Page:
REVIEW: A CHRISTMAS FESTIVAL

Christmas concert the perfect Sunday afternoon entertainment

Trust Waikato Symphony Orchestra with the Southwell School Girls’ Choir

When: Sunday, November 27
Where: Clarence St Theatre
Works by: Prokoviev, Anderson, and others
Conductor: Rupert d’Cruze
Narrator: David Artis
Concert master: Katie Mayes
Reviewer: Sam Edwards

Rupert d’Cruze’s musical elves and fairies gifted us over an hour of nostalgia and vocal and instrumental pleasure programmed with an intelligently interesting take on modern perceptions of Christmas. There were references to cinema, Samuel Marsden, and flying snowmen, and to Christmas activities with Northern Hemisphere winters providing social opportunities in the snow.

The whiskery old Santa whose image originated in a Coca-Cola advertising campaign was seen sitting on a crescent moon as the afternoon’s backdrop to Leroy Anderson’s 1950 Christmas Festival Overture with which the concert finished. The overture was based on popular Christmas songs and carols, intelligently interwoven to be fun to listen to and underline the experience people of our generation have come to recognise as Christmas.

The orchestra handled the combination of traditional carols and modern Christmas songs with aplomb, segueing between baroque and pop rock with ease and maintaining the festive mood the audience was expecting with dignity, delight, and understanding.

The concert had opened with Prokoviev’s Troika, and there were moments when one thought that this was a deliberately provocative interpretation of Prokoviev, with tuning and tempi appearing to work against each other, rather than having the music provide the aural equivalent of being pulled through the snow on a bell-equipped Russian sledge. It was not pretty, and conductor d’Cruze worked his ictus energetically to turn a wayward start into a performance which contained great beauty and a real sense of the happiness and community which comes with modern December festivities.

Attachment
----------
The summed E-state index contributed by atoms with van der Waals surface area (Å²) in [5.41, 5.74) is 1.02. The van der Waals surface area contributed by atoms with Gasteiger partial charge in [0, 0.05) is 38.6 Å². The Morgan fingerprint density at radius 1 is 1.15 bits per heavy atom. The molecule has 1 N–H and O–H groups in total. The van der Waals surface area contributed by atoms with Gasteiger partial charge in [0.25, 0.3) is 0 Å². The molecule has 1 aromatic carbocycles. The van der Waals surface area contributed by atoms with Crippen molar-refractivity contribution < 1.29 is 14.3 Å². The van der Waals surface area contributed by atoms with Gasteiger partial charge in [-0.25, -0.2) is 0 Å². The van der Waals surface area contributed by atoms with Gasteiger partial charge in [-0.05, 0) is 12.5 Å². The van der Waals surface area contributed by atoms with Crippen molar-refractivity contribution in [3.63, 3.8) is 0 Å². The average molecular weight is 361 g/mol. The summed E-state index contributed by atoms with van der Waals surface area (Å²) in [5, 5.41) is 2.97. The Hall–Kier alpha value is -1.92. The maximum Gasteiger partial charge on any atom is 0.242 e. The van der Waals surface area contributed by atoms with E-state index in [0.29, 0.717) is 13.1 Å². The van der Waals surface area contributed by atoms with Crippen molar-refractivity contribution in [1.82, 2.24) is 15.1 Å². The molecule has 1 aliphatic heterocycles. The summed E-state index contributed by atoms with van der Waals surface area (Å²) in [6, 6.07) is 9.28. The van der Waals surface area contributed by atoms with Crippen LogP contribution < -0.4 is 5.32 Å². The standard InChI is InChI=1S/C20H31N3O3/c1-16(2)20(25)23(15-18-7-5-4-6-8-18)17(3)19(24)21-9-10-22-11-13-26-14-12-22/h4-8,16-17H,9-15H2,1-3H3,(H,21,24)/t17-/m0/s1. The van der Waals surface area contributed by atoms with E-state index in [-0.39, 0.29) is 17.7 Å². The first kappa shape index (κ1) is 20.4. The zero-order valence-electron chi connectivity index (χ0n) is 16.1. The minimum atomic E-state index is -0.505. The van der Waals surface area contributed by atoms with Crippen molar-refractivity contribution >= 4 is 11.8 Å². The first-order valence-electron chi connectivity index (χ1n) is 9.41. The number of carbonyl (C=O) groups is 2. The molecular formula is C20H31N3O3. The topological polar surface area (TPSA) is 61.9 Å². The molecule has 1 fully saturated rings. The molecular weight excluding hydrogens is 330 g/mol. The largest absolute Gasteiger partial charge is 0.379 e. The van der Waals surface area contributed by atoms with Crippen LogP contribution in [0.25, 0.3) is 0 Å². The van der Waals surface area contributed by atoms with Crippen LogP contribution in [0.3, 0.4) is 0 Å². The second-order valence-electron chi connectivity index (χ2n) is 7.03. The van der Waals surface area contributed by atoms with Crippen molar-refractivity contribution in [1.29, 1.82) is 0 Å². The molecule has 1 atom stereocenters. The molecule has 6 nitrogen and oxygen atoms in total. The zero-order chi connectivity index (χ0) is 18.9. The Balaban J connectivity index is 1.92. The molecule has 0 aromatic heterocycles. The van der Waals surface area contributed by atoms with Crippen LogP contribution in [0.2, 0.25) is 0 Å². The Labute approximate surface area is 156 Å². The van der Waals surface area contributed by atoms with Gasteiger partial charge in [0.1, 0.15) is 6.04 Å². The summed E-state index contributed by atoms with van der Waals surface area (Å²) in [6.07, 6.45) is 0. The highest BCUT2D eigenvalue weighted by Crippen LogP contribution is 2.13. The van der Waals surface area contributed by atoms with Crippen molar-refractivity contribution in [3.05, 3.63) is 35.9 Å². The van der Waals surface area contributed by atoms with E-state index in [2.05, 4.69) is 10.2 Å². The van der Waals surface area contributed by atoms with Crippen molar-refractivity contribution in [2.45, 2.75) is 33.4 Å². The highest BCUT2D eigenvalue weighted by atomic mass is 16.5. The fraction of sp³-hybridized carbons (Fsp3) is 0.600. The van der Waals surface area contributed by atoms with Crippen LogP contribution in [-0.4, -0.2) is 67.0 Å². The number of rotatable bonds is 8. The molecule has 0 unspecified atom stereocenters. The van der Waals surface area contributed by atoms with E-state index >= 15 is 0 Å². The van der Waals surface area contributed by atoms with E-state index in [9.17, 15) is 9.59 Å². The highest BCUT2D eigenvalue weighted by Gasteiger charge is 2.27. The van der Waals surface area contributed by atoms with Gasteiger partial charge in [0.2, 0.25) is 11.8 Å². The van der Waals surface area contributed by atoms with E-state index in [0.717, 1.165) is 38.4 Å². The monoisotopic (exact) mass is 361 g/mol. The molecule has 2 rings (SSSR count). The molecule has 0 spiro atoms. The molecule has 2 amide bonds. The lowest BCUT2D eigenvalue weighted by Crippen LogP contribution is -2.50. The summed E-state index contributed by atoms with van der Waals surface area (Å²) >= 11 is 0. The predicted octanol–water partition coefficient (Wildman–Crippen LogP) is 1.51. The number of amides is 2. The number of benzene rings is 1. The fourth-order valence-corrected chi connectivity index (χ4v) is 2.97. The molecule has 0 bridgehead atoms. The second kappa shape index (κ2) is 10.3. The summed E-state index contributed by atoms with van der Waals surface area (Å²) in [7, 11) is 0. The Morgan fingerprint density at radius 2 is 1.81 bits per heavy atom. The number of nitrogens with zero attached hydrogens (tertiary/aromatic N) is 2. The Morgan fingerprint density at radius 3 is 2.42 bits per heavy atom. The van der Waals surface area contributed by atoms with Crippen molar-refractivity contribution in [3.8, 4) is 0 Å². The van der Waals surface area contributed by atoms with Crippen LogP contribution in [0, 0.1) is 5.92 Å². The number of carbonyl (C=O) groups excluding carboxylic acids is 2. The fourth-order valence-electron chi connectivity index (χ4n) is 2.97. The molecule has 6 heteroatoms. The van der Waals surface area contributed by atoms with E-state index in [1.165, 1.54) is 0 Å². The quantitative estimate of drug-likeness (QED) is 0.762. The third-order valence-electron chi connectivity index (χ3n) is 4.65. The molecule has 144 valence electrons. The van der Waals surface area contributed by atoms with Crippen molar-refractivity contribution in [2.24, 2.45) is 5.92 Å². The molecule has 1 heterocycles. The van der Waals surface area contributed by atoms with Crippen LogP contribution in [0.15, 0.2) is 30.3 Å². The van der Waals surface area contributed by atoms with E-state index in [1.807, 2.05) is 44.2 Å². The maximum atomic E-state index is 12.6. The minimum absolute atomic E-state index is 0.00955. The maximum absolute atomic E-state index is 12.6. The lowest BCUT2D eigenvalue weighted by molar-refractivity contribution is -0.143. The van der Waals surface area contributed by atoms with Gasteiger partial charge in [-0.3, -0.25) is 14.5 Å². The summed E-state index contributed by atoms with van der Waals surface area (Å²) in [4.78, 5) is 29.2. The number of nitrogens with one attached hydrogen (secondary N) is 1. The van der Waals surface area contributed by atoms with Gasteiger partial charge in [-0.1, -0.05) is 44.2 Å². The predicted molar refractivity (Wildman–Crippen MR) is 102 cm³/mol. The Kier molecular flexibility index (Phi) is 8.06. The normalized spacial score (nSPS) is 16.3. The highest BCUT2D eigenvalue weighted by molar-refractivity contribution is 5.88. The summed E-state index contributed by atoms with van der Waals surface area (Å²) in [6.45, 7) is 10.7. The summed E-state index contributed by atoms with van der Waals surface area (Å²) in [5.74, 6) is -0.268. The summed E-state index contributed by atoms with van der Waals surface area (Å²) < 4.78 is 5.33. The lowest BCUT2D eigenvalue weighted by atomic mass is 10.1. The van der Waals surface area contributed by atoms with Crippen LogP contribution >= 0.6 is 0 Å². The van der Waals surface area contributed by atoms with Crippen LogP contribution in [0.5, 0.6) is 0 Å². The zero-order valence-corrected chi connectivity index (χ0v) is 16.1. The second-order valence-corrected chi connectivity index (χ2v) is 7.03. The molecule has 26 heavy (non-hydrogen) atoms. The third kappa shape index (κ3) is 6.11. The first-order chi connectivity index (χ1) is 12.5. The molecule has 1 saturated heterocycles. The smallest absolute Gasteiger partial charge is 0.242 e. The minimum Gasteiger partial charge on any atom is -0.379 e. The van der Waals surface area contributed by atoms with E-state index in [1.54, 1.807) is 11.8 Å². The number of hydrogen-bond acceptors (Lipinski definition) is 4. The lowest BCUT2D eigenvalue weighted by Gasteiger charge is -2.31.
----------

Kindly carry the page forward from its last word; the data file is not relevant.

The centrepiece was Howard Blake’s 1982 composition The Snowman, infiltrated by his expertise as a screen composer, and focussed by the central figure of a snowman, but executed with wonderful beauty and intensity by the orchestra, and by the Southwell Girls’ Choir, who were pitch perfect and beautifully blended as they sang the classic Walking in the Air, before continuing with the New Zealand carol Te Harinui. This was a concert with some lovely moments, and a rousing family centred start to the fun of Christmas.

There is nothing like an enthusiastic audience for raising the level of enjoyment. A positive mood is one of the great gifts of Christmas, and on Sunday afternoon, people were there to enjoy themselves, to celebrate gifts like the Southwell School Girls’ Choir, and to tap their feet and offer enthusiastic applause accompanied by occasional whistles.

As they left, they sang their own chorus of comments like “Oh wow! Isn’t that that skating music my mum used to sing?” Or “Doncha love Silent Night? Best carol ever, I reckon.”

It was a popular concert, and there is a real charm in that. Audiences are attracted by what they know and appreciate. There is so much more material in the popular music oeuvre which is worthy of full orchestral treatment, and is accessible to a wide audience. To have made this a season of Buxtehude and Bach could have meant a major box office loss, and today’s orchestras cannot run on charity. What the TWSO offered on Sunday was exactly right for the occasion.

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